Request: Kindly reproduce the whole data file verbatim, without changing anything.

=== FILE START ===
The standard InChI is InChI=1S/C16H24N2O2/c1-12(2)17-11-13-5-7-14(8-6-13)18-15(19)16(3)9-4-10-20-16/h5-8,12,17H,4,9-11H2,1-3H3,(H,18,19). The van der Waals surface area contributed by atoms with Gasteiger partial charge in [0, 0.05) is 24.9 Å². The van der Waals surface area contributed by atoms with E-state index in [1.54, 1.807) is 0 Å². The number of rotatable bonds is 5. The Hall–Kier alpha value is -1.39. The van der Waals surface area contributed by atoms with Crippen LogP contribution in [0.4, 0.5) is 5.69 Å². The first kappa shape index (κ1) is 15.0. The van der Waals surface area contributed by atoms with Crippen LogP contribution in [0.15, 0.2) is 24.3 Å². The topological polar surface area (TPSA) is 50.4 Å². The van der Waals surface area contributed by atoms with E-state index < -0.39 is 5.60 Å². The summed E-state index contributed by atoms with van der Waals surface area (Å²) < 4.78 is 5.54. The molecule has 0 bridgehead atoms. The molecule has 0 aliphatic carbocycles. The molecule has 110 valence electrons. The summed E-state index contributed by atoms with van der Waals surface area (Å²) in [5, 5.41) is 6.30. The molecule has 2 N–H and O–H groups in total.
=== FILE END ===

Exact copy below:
The standard InChI is InChI=1S/C16H24N2O2/c1-12(2)17-11-13-5-7-14(8-6-13)18-15(19)16(3)9-4-10-20-16/h5-8,12,17H,4,9-11H2,1-3H3,(H,18,19). The van der Waals surface area contributed by atoms with Gasteiger partial charge in [0, 0.05) is 24.9 Å². The van der Waals surface area contributed by atoms with E-state index in [1.54, 1.807) is 0 Å². The number of rotatable bonds is 5. The Hall–Kier alpha value is -1.39. The van der Waals surface area contributed by atoms with Crippen LogP contribution in [0.4, 0.5) is 5.69 Å². The first kappa shape index (κ1) is 15.0. The van der Waals surface area contributed by atoms with Crippen LogP contribution in [0.15, 0.2) is 24.3 Å². The topological polar surface area (TPSA) is 50.4 Å². The van der Waals surface area contributed by atoms with E-state index < -0.39 is 5.60 Å². The summed E-state index contributed by atoms with van der Waals surface area (Å²) < 4.78 is 5.54. The molecule has 0 bridgehead atoms. The molecule has 0 aliphatic carbocycles. The molecule has 110 valence electrons. The summed E-state index contributed by atoms with van der Waals surface area (Å²) in [5, 5.41) is 6.30. The molecule has 2 N–H and O–H groups in total.